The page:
by Daniel Wirtheim
The first 10 kids loosely organized a line and one by one pulled off strips. Then a few started screaming, there was a shuffling of feet and the kids started grabbing what they could and tearing away. The project didn’t all fall apart at once, but rather came apart in shapeless chunks. One kid jumped and sailed into an arm of the project, pulling it down so that even smaller kids could get at it. It was beginning to resemble more of a heap of trash than anything artistic when the adults started to get in on the action.
The installation housed in the Greenhill gallery until last week took about 70,000 coffee stirrers and 12 days to finish, but just 10 minutes to destroy.
The Raleigh-based artist Jonathan Brilliant wanted the piece dismantled when the exhibition was over. So on Aug. 26 at least 200 adults and children showed up at the Greenhill Center to party and tear down the installation called “The Greensboro Piece,” which was on display at the Greenhill gallery since mid-July.
Children took turns ripping apart the coffee stirrers that were held together by tension until the entire installation was diminished to a pile of sticks. Everyone was encouraged to rip a piece of the project off and take it home.
Brilliant’s artist statement explains that he wanted to explore his sense that “the coffee shop and related consumer environs are more organic and nurturing than the real natural environment.”
There was a feeling of coffeehouse coziness in the installation’s many nooks and coves large enough to fit a seated person. If it were not for the sheer magnitude of “The Greensboro Piece,” it might have come off as a middle school art project. But the installation did deliver some of the organic sensibilities that Brilliant was going for in its movement, the way it snaked around the room and over itself.
For an entire summer, Brilliant was an artist-in-residence at Greenhill. “The Greensboro Piece” was part of a larger series the artist is doing called Have Sticks Will Travel. In it, Brilliant makes prints, embosses and erects cavernous structures with coffee stirrers.
Ink prints made by rolling Starbucks coffee sleeves and other abstract objects crafted from coffee stirrers line the gallery walls. There’s nothing within the art itself to suggest any higher understanding of coffee culture and it doesn’t help that Brilliant wasn’t there to explain.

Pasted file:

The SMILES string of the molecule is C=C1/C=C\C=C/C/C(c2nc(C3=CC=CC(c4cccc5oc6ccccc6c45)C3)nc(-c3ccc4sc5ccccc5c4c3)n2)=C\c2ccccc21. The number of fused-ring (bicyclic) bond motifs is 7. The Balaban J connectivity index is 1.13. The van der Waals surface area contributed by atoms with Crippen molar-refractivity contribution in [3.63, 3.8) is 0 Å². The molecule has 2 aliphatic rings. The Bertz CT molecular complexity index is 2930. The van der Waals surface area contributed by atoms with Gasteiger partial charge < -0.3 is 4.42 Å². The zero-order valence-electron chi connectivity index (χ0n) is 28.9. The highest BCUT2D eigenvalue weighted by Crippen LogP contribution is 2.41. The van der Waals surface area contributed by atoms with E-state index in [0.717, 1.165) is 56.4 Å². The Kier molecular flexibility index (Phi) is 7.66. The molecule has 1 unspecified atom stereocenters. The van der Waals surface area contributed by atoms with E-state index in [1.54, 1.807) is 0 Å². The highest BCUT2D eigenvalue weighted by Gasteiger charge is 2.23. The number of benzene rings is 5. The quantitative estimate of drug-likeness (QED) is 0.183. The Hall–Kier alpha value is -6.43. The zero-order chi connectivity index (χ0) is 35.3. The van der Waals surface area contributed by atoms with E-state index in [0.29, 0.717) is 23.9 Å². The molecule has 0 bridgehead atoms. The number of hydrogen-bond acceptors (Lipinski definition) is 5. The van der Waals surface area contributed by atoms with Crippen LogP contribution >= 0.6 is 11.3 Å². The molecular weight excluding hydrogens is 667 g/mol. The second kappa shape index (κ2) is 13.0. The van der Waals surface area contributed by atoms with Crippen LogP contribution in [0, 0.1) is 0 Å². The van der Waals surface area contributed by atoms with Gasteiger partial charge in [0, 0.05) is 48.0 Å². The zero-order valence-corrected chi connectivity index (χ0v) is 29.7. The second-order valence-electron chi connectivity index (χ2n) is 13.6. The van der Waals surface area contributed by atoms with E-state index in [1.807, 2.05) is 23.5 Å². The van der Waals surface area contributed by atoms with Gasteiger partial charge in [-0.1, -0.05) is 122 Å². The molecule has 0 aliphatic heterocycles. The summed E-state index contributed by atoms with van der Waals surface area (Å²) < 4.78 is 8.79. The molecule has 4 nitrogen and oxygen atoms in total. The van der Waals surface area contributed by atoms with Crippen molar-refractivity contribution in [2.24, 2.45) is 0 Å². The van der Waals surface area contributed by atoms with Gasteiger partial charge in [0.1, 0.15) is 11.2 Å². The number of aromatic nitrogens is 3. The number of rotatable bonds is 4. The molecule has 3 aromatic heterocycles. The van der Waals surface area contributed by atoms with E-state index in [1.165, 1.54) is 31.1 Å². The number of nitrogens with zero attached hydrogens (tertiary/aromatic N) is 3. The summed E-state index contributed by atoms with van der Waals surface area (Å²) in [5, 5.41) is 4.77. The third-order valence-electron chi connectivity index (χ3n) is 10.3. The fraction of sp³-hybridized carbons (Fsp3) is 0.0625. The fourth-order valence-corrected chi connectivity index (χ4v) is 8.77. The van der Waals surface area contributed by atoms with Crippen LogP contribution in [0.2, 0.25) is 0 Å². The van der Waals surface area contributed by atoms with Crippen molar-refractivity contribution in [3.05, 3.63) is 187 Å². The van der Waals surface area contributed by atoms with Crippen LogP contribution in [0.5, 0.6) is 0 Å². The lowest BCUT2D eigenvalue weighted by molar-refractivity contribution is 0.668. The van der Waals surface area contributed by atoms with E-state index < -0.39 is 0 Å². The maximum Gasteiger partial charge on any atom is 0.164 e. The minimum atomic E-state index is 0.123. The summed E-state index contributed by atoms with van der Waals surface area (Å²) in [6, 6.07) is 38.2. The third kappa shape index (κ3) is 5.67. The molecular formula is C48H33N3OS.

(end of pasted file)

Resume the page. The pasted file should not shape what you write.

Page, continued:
“Usually a curator is here to protect and serve,” Curator Edie Carpenter said. “This is the first time I’ve seen anything be destroyed here.”
For Carpenter, destroying the installation not only makes her job easier as the one in charge of dismantling the projects but also reinforces the idea that materials should “go on,” or be recycled by other artists. Tearing off a part of “The Greensboro Piece” meant keeping it as a souvenir.
“I think it’s a handsome piece,” attendee Jack Stratton said. “My question is where is he going to go with this? I mean he gets grants. He’s good at getting people to do that. And there’s an art to that, I guess.”
If the warmth of a shared community space was what Brilliant was going for during his residency program, he might have achieved that.
A mostly crowd in semi-formal attire sipped coffee and wine while kids played within the installation space. Thirty minutes before demolition time, children were running about with fistfuls of coffee stirrers, while swathes of the installation were left bald. When destruction time came chaos ensued.
By the end of the night, most everyone left with a piece of the project. The remaining pieces of “The Greensboro Piece” laid amidst the sweepers and children, who clutched their coffee stirrers like the trophies of a prized kill.